MLB.com Columnist

Bill Ladson

Homers not enough to rally Nats in Game 1 loss

Strasburg takes defeat; Harper, Cabrera blasts lead offense vs. SF

Homers not enough to rally Nats in Game 1 loss

WASHINGTON -- A sellout crowd of 44,035 saw the Nationals lose a close game, 3-2, to the Giants in Game 1 of the National League Division Series on Friday at Nationals Park.

The Nationals realize that Game 2 on Saturday (5:30 p.m. ET, FOX Sports 1) is a must win. They don't want to go to San Francisco down, 0-2.

"We have to flush this as quickly as we can and come back out here and hopefully get that 'W' and go 1-1 to San Francisco," said outfielder Bryce Harper, who homered and knocked a single Friday. "You don't want to go 0-2. [AT&T Park is] a tough place to play."

Giants right-hander Jake Peavy kept the Nationals off-balance with his two-seam fastball, cutter and changeup. He didn't give up a hit until the fifth inning, when Harper led off with an infield single. But the Nats couldn't do any damage in that inning, as Wilson Ramos hit into a double play and Asdrubal Cabrera grounded out to end the inning.

"Peavy was unbelievable," Harper said. "He has been in this game a long time. I don't know if I should be saying this, but I love his mentality out there and the way he pitches. He screams and yells and does what he does out there. That's a gamer's mentality. I have the utmost respect for Peavy for the way he threw tonight."

Nationals right-hander Stephen Strasburg made his postseason debut, and he didn't appear to be as overpowering as he was during the last month of the regular season. Strasburg lasted five-plus innings, allowed two runs (one earned) on eight hits and one walk, and struck out two batters.

"He threw well," said Giants second baseman Joe Panik. "He mixed up his pitches. He had some hard outs early on. He kept grinding."

San Francisco was able to get to Strasburg in the third and fourth innings. In the third, the Giants had runners on first and second and two outs. With Panik at the plate, Travis Ishikawa and Peavy advanced a base on a passed ball by Ramos, who thought the ball was coming on the inside part of the plate. The pitch went outside.

"I missed the ball. That's a key play," Ramos said. "You have to keep playing. It happens in baseball. We have to control that."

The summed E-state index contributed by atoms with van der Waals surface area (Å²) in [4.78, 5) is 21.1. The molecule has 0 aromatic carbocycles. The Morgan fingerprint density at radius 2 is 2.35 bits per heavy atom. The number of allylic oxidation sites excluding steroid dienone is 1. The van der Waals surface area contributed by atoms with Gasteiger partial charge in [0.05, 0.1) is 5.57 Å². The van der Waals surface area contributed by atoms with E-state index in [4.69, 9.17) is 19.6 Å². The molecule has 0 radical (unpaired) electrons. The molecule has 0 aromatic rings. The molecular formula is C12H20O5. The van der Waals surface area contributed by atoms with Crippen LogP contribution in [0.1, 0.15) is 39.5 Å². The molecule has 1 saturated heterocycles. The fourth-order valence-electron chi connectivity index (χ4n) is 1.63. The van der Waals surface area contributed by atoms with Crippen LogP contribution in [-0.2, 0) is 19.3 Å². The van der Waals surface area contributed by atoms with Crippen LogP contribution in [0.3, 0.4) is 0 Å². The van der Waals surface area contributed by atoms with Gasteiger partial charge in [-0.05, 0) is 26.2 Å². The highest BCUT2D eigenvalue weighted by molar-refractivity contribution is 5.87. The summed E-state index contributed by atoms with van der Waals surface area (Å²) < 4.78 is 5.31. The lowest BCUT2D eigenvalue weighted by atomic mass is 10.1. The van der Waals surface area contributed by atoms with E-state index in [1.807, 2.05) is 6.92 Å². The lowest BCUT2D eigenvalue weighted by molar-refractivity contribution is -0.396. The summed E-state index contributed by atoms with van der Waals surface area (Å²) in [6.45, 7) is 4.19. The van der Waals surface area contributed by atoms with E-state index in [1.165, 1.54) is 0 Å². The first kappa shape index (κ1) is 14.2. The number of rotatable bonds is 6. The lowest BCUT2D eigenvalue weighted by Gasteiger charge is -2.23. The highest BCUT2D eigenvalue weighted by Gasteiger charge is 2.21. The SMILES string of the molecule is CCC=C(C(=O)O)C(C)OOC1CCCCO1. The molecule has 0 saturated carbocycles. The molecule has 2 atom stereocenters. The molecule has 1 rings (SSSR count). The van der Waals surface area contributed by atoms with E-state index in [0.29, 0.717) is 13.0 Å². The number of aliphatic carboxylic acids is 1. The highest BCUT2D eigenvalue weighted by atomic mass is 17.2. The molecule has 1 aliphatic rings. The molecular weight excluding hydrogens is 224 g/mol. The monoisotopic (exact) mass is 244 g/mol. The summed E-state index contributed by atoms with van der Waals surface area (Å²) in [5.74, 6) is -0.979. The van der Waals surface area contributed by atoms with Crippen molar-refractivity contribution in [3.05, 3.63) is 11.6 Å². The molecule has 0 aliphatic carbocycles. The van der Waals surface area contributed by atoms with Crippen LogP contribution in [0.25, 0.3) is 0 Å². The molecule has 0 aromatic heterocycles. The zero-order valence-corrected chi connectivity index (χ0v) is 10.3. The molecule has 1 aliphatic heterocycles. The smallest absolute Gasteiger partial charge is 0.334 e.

Panik then singled to center field, scoring Ishikawa. An inning later, Hunter Pence scored on a single by Brandon Belt.

Reliever Craig Stammen was on the mound when San Francisco added to its lead in the top of the seventh inning. Panik tripled to left-center field and later scored on an infield single by Buster Posey.

The Nationals had a golden opportunity against Peavy in the sixth inning. Pinch-hitter Nate Schierholtz led off the inning with a double before Denard Span and Anthony Rendon flied out to center and right, respectively.

After Jayson Werth walked, Peavy was taken out of the game in favor of Javier Lopez, who walked Adam LaRoche to load the bases. Right-hander Hunter Strickland -- with seven innings of big league experience in his career -- then entered the game and struck out Ian Desmond to end the threat. The Nats ended up going 0-for-5 with runners in scoring position.

"They brought in Strickland, a guy I haven't faced. He was trying to get something [over the plate], and I wasn't able to get it done," Desmond said. "I didn't put my best foot forward. We have some games left, and hopefully I'm able to bounce back."

The Nationals made it a close game in the seventh inning, however, by hitting a pair of solo homers off Strickland. Harper led off the inning and hit a mammoth home run that landed in the third deck in right field. Nationals Park was deafening as Harper brought the crowd back to life.

"It's a situation where you want to come up and try to do something, get on base, get some runs on the board, get this crowd back into it," Harper said. "Getting them going was very exciting. I was trying to sprint around as fast as I could and get back in the dugout with the guys, turn the page and get in what we needed to do. I wish some guys would have been on [base]."

Two batters later, Cabrera hit a 1-2 pitch into the right-field bullpen to make it a 3-2 game.

After getting pinch-hitter Ryan Zimmerman to fly out to center field for the second out of the inning, Strickland left the game in favor of left-hander Jeremy Affeldt, who was able to get Span to hit a hard ground ball to second baseman Panik, who made a diving play and threw to first to end the threat.

It was the Nationals' first game since Sunday, while the Giants played the NL Wild Card Game on Wednesday against the Pirates. Did the time off hurt the Nats? Manager Matt Williams didn't think so, citing the simulated game that Washington played in the interim. Williams also gave credit to Peavy for his performance on the mound.

"I think Jake was good," Williams said. "[He was] throwing the ball to both corners, breaking balls in fastball counts, and vice versa. He is a veteran, he knows what he is doing. He made good pitches early.

"Like I said, we had opportunities. One swing of the bat can mean the difference in our game today. It didn't happen. We will see if it can happen tomorrow."

And the Giants are aware they are facing a tough opponent in Jordan Zimmermann on Saturday.

"Those guys are not going to lay down whatsoever," said reliever Sergio Romo. "Their starter [Jordan Zimmermann], he's no joke."

Bill Ladson is a reporter for MLB.com and writes an MLBlog, All Nats All the Time. He also can be found on Twitter @WashingNats. This story was not subject to the approval of Major League Baseball or its clubs.